The second conflict seems to have grown out of the apostolic persistence in preaching the Word notwithstanding the prohibition against it. The story is found in 5:12-42, and it will be seen that in this case as in the previous one the Sadducees were foremost in the opposition. They were the religious party in the nation which denied the future life, and who were in consequence, particularly incensed at the preaching of the resurrection (5:17). What supernatural interposition was made on behalf of the prisoners in this case (vv. 18-20)? What shows the popularity of the preaching at this time (v. 26)? Is there any indication that the apostles were intimidated (vv. 29-32)? Who appears on their behalf, and with what plea (vv. 33-39)? What different treatment was given the apostles in this case (v. 40)? What effect did it produce (vv. 41, 42)?

The third conflict arose around Stephen, the history of which is found in chapters 6 and 7, and which marked a crisis in the affairs of the church as we shall see in our next lesson.

(6) In our study of these conflicts of the church we have discovered also certain marks of progress. For example, study the picture given us of the church (2:41-47), the loyalty, the power, the love, the gladness, the increase. Also that given likewise at the close of chapter 4. Note in this connection the sharp contrast between the spirit and disposition of the many and that of the two who through pride were led into hypocrisy and falsehood (chap. 5). And note the signal and swift judgment that fell upon them and its immediate result in the discipline of the church generally. A further mark of progress is seen in the appointment of the deacons (chap. 6).

II. Palestinian Period, Chapters 8-12.

This period has to do chiefly with the work of Philip in Samaria, 8; Paul in Damascus, 9; Peter in Caesarea, 10-12.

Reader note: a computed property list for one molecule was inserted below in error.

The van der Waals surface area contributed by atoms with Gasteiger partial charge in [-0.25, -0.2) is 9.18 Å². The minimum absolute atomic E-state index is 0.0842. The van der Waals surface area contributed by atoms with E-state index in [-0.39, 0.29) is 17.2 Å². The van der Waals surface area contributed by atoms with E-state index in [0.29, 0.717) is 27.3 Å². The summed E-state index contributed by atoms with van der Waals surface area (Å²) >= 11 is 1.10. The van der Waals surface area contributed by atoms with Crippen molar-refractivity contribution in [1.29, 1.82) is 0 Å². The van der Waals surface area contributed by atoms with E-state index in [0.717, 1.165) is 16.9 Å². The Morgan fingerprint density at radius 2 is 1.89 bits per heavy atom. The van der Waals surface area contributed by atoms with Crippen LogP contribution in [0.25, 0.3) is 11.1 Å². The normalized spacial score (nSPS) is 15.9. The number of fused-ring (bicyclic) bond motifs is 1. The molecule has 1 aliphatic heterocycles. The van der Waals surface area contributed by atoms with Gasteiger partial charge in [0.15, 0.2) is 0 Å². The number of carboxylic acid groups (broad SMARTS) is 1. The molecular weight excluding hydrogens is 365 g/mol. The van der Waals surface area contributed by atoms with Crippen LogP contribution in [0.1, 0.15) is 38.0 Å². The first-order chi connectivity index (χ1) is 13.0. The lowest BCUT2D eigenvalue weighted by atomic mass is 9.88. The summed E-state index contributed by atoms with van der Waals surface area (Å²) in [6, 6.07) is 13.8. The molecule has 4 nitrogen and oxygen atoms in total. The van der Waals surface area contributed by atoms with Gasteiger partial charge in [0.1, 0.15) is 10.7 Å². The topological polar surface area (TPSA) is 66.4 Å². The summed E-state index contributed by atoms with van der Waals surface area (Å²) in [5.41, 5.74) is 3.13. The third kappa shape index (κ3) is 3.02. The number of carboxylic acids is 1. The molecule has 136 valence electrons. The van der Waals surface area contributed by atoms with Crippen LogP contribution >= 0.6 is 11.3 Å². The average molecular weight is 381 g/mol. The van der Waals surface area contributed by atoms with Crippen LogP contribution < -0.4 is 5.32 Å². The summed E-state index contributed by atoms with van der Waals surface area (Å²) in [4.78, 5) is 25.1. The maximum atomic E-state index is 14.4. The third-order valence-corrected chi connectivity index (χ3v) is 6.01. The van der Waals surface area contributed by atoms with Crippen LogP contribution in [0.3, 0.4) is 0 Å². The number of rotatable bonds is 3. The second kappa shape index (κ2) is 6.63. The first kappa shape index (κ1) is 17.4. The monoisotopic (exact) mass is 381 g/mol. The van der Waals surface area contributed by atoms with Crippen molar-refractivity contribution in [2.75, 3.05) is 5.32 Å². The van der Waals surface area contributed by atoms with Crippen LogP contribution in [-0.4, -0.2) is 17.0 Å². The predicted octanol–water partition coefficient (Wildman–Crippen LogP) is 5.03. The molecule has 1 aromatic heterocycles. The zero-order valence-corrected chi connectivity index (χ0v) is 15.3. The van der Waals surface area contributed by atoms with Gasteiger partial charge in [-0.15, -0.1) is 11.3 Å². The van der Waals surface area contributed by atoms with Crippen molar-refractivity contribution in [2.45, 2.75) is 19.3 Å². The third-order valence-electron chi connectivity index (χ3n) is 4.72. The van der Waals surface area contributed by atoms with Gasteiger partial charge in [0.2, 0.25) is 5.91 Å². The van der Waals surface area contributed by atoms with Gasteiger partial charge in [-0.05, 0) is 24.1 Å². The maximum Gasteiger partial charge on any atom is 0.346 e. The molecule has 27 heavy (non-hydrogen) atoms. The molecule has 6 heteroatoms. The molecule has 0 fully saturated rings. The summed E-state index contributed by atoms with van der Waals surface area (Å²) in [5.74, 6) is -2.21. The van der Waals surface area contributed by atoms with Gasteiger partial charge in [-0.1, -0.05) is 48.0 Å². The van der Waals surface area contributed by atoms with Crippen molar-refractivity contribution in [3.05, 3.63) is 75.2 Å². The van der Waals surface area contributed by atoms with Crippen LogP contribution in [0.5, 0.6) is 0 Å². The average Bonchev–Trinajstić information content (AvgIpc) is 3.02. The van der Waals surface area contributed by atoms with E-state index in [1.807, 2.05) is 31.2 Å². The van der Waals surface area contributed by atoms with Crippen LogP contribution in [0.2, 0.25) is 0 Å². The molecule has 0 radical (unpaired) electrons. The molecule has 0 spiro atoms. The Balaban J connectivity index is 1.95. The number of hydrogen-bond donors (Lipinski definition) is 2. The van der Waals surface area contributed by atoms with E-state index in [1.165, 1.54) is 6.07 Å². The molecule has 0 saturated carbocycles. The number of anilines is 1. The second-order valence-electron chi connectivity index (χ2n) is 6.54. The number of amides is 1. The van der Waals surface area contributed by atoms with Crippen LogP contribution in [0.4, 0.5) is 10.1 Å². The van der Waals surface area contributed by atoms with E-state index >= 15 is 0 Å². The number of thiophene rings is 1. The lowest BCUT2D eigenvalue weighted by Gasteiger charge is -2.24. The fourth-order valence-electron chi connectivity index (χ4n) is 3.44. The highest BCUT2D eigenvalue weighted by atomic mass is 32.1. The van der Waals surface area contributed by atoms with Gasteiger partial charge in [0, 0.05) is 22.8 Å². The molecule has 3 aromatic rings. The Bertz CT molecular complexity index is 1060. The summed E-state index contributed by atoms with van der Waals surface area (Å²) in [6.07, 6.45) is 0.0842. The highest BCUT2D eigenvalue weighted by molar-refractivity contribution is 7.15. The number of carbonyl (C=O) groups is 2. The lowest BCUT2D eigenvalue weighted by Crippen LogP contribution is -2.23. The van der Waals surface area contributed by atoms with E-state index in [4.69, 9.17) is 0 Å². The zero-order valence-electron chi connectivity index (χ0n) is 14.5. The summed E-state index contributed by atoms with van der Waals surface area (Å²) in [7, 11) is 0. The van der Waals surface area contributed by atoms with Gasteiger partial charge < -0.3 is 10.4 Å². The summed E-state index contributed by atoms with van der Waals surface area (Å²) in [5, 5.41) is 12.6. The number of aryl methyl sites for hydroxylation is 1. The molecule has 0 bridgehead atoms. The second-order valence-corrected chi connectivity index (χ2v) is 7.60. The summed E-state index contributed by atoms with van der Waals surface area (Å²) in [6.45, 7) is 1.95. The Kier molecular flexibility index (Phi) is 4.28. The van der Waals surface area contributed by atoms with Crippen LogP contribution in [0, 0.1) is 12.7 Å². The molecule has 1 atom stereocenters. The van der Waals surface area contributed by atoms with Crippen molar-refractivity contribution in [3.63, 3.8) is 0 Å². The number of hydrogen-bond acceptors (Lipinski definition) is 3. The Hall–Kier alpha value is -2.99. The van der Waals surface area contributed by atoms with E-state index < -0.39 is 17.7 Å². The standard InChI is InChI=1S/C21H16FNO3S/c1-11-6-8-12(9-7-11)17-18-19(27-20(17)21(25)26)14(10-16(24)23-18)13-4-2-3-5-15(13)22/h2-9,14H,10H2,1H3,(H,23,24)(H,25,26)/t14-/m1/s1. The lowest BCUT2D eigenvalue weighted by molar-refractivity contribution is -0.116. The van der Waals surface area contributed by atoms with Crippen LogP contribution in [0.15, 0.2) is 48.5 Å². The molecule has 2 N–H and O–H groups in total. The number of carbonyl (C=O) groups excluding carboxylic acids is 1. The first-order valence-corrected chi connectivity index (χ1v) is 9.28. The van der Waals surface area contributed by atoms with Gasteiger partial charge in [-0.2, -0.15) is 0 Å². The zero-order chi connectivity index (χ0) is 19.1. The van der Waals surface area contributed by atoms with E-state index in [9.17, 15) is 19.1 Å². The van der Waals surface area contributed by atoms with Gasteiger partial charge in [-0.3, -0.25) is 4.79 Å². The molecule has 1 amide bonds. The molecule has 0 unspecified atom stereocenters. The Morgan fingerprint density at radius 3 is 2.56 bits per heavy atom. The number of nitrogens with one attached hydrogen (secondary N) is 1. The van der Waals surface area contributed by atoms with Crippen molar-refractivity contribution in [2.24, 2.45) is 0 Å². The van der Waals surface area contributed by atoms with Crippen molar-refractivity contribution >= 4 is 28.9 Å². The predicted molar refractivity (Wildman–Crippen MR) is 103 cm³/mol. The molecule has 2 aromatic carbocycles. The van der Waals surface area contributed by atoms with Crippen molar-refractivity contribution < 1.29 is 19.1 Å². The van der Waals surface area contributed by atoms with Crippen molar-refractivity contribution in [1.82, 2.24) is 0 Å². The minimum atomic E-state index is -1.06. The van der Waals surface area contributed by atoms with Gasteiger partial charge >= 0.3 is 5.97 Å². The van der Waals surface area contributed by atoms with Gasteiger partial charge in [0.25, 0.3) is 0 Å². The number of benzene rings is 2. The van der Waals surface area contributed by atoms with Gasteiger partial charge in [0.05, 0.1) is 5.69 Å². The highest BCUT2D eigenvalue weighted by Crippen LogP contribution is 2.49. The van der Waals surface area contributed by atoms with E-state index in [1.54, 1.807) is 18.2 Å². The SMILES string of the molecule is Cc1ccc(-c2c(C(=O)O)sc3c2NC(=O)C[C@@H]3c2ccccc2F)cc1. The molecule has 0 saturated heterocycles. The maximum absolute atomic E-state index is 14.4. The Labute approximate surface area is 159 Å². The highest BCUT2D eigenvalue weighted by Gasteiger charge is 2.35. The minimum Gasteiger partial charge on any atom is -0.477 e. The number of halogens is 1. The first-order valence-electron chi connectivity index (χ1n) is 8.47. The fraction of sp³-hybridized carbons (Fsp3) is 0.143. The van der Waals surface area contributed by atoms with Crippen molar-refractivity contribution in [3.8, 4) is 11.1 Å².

What explains the outspreading of the work into Samaria (8:1)? Who were excepted from the general exodus? Was the evangelistic work of the early church limited to the apostles, or even to them and the deacons (chaps. 7, 8)? What are we to understand then, by the word "preaching" in this case -- sermonizing, or the simple testimony to the person and work of Christ? Has the church, have we, individual believers, anything to learn from this circumstance? Who was the divinely-chosen leader of the work in Samaria (8:5)? What have we learned of his character in a previous chapter? With what blessing did his labors meet (vv. 6-8)? How did Satan seek to withstand him (vv. 9, 11)? How does Satan's emissary himself become a witness to the superior power of God (v. 13)? What proves the insincerity of his professions (vv. 18-23)? Is there any evidence of deeper conviction on his part (v. 24)? What transaction in the history of the church in Samaria shows a distinction of some kind between believing on Christ for salvation and receiving the Holy Ghost (vv. 14-17)? I am of the opinion that every believer on Christ receives the Holy Spirit in some sense the moment he so believes, and that this is equivalent to the baptism of the Holy Spirit spoken of above, and which makes us a member of Christ's body. But I believe there is such a thing as a deeper or fuller work of the Spirit in the believer which some receive after they believe, and that this is what is referred to in the present case.

What was the next mission on which Philip was sent (vv. 26-40)? The interest in this mission gathers around the supernatural features connected with it (vv. 26, 29, 39), and the additional fact that it resulted in the introduction of the gospel to the great continent of Africa.

With whom is the history chiefly connected in chapter 9? What keynote to the nature of Paul's ministry is afforded in the Lord's words to Ananias (v. 15)? To what people was he particularly sent? In what city did his ministry begin? (While Damascus is not, strictly speaking, in Palestine, but Syria, yet the proximity of the two countries seems to warrant us in classifying what was done in Damascus, as well as later in Antioch, in the Palestinian period). Who interests himself especially in Paul at this time, and for what reason (vv. 26, 27)? Where, finally, is Paul obliged to be sent (v. 30)?

With whose ministry are we now once more concerned (vv. 32-43)? It would be well to familiarize one's self with these locations on the map -- Lydda, Joppa, Caesarea. Whose conversion is narrated at length in chapter 10? Was he a Jew or a Gentile? Observe the method God employed to assure Peter of His purpose to have the gospel preached to the Gentiles (vv. 9-21).